'Rats as big as chihuahuas': Some homeless applaud Oakland's efforts to clean up encampments

OAKLAND, Calif. (KGO) -- Oakland is taking action this week to clean up some of the homeless encampments around the city as the mayor opened up a new so-called "cabin community" of tiny homes for displaced residents.

Garbage trucks moved in on mattresses and mounds of garbage at Union Point Park along the Embarcadero in Oakland. Many of the homeless literally applauded the city crews. Others were upset.

Donna Ewing has lived in a tent here for four years. She said seeing the city crews is "a blessing because if it weren't for them it be more piles of trash and rats as big as Chihuahuas you know."

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She's excited to be moving into a trailer within the next month and eventually, she hopes permanent housing.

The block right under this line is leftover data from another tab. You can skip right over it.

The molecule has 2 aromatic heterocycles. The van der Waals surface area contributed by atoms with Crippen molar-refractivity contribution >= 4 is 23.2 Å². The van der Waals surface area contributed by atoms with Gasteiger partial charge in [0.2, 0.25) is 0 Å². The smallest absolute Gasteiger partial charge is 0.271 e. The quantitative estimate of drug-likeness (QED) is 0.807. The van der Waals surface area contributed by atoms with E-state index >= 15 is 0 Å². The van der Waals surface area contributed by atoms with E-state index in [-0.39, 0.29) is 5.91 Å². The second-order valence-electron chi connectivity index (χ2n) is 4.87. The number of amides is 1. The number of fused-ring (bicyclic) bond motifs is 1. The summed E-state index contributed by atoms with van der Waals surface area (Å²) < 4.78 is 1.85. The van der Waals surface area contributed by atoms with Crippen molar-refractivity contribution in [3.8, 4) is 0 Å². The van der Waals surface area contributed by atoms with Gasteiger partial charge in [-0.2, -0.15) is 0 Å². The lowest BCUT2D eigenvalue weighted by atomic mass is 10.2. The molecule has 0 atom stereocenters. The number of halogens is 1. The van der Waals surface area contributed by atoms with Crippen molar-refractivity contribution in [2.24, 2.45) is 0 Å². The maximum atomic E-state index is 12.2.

Oakland also announced they are starting to dismantle the encampment at the Home Depot lot in the Fruitvale area in the coming month and will move many of the homeless into a designated safe RV parking lot and into trailers as well. Some of those trailers supplied by the state of California as outlined to ABC7 News by Governor Newsom a few weeks ago.

Also this week Oakland Mayor Libby Schaaf unveiled a new so-called "cabin community" of tiny homes nestled under Interstate 880 at Oak Street, comprised of 38 private units in the shadow of new construction across the street paid for entirely with donations from 170 private Oakland residents. No taxpayer money.

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Mayor Schaaf said "This site is 100% donated by loving Oaklanders. The total start-up cost of every one of these cabins."

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